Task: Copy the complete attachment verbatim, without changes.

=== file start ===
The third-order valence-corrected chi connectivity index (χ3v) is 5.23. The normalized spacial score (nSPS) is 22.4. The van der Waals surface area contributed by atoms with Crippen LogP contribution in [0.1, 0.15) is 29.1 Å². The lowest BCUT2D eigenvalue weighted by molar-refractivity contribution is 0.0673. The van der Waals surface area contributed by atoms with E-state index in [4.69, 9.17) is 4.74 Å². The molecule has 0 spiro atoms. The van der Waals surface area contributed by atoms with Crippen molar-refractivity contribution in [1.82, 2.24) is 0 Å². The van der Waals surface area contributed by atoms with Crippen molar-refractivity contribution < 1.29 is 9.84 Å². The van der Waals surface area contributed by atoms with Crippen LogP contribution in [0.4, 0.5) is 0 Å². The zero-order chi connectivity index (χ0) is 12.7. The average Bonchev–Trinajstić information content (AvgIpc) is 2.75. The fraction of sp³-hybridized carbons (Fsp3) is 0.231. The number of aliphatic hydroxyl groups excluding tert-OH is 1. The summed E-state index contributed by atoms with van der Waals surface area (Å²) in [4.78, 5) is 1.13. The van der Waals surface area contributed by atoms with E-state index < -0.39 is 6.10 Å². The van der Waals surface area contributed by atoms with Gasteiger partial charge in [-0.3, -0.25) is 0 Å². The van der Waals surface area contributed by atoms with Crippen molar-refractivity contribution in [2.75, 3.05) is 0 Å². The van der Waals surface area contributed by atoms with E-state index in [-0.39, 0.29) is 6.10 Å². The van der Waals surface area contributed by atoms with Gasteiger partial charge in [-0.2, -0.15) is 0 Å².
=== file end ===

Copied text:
The third-order valence-corrected chi connectivity index (χ3v) is 5.23. The normalized spacial score (nSPS) is 22.4. The van der Waals surface area contributed by atoms with Crippen LogP contribution in [0.1, 0.15) is 29.1 Å². The lowest BCUT2D eigenvalue weighted by molar-refractivity contribution is 0.0673. The van der Waals surface area contributed by atoms with E-state index in [4.69, 9.17) is 4.74 Å². The molecule has 0 spiro atoms. The van der Waals surface area contributed by atoms with Crippen molar-refractivity contribution in [1.82, 2.24) is 0 Å². The van der Waals surface area contributed by atoms with Crippen molar-refractivity contribution < 1.29 is 9.84 Å². The van der Waals surface area contributed by atoms with Crippen LogP contribution in [0.4, 0.5) is 0 Å². The zero-order chi connectivity index (χ0) is 12.7. The average Bonchev–Trinajstić information content (AvgIpc) is 2.75. The fraction of sp³-hybridized carbons (Fsp3) is 0.231. The number of aliphatic hydroxyl groups excluding tert-OH is 1. The summed E-state index contributed by atoms with van der Waals surface area (Å²) in [4.78, 5) is 1.13. The van der Waals surface area contributed by atoms with E-state index < -0.39 is 6.10 Å². The van der Waals surface area contributed by atoms with Gasteiger partial charge in [-0.3, -0.25) is 0 Å². The van der Waals surface area contributed by atoms with Crippen molar-refractivity contribution in [2.75, 3.05) is 0 Å². The van der Waals surface area contributed by atoms with E-state index in [-0.39, 0.29) is 6.10 Å². The van der Waals surface area contributed by atoms with Gasteiger partial charge in [-0.2, -0.15) is 0 Å².